SPEC Kit 329: Managing Born-Digital Special Collections and Archival Materials · 147
RUcore. Sound Objects
Audio/Video Standards Working Group: RU-CORE and NJDH Standards Analysis for Audio Objects
I. Beard, I. Bogus, N. Gonzaga, B. Nahory, R. Sandler 1 Last update: 8/9/2010
Recommended minimum requirements
for preservation sampling of audio
This document will set forth two standard requirements for audio. One will establish a minimum and
recommended sampling rate – the quality level at which the audio is digitized – for the digital audio masters and
presentation copies. The second standard will recommend specific file formats for the preservation master and
derivatives, for implementation into the Workflow Management System (WMS).
Although the standards will be different, the philosophy behind preservation and presentation will be
same as for all other object types. It will be mandatory to archive an uncompressed archival master, to ensure
an object of the highest quality is preserved. Additionally, a small but diverse number of presentation copies
will be archived as well. These presentation copies are to be stored and accessible in formats that the end user
will find easy to play back, and will be “low-bandwidth friendly” whenever possible, allowing users with
slower internet connections to have access to these objects as well.
Sampling and Digitization Rationale
As with all other objects, obtaining a high quality sample of the original for preservation in RU-CORE
will assure the best chance of long term preservation without having to go back to the original source for a
resample in the future. This will also allow us to ensure that the presentation copies provide a comparatively
high fidelity that sacrifices little in quality. In the digital realm, audio is represented by a digital sampling at a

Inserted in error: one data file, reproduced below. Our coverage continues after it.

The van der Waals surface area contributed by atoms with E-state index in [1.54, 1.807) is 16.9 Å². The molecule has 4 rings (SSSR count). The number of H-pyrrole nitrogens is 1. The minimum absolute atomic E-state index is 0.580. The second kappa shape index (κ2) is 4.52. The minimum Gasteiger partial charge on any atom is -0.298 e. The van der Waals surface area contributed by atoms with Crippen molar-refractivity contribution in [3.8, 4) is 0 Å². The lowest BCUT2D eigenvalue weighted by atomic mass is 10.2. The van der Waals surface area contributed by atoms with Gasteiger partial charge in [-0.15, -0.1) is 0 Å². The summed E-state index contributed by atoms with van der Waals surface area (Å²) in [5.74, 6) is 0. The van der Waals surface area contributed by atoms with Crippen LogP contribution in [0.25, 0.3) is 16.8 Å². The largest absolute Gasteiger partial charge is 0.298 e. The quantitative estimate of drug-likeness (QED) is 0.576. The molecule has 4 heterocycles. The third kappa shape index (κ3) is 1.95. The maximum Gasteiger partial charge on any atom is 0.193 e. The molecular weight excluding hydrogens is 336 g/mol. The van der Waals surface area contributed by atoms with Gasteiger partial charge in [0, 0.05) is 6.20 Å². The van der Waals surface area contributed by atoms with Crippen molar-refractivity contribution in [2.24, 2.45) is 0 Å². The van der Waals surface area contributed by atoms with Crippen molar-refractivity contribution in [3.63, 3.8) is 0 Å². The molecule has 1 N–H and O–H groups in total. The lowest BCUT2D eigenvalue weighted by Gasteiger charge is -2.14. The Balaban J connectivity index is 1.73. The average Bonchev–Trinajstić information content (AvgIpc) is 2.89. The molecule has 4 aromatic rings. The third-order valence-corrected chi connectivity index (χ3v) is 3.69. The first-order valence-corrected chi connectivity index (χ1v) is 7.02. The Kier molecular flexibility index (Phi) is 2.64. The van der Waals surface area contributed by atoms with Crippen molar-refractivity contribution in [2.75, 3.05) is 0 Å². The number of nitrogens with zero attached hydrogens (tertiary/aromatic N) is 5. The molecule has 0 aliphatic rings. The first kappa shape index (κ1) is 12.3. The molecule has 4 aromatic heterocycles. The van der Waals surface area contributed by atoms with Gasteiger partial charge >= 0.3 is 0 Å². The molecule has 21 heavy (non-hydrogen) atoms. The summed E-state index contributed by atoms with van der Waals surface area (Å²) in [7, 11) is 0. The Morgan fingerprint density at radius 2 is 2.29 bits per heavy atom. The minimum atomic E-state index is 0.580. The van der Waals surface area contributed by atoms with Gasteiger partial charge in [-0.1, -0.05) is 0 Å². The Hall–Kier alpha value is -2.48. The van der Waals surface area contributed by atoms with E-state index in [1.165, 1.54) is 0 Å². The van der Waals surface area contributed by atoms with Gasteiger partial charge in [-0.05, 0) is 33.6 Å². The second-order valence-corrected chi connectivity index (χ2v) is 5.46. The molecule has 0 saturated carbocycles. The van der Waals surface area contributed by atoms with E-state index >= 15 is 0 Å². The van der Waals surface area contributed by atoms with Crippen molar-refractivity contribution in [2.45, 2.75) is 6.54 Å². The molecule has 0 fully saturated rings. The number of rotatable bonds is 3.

set frequency, to obtain a granular but reasonably accurate representation of the analog original. Sampling is
the process of converting a signal (e.g., a function of continuous time or space) into a numeric sequence (a
function of discrete time or space). The higher the sampling rate – it is assumed – the more accurate the digital
representation will be.
For audio, there has been a wide practice of following the Nyquist-Shannon Sampling Theorem, a
doctrine which is used to assert that 44.1kHz is an acceptable minimum sampling rate for all audio. This belief
is based on the established fact that most human ears perceive sound up to an upper frequency threshold of
20,000Hz, and sampling must occur at twice the upper limit to achieve an acceptable digital copy.
Consequently, a number of digital recordings, including CDs, adhere to this standard sampling rate (thus the
term “CD Quality” is attributed to this sampling rate).
This 44.1kHz sampling rate is not without its detractors. Over time, audiophiles have consistently
complained that they perceive a loss of fidelity when analog recordings are digital remastered to CD Audio.
While some audio experts have insisted that these complaints are based on purely psychological factors, there is
some support for a need for a higher sampling rate. There are inherent risks in losing quality to the sampling
process, causing a degradation that is not accounted for in Nyquist. However, a higher sampling rate may be
able to compensate for these sampling losses.
As a result, the standard set forth accounts for the CD-Audio minimum sampling rate and accepts it as a
minimum, while recommending a higher level whenever the opportunity to sample at a better rate presents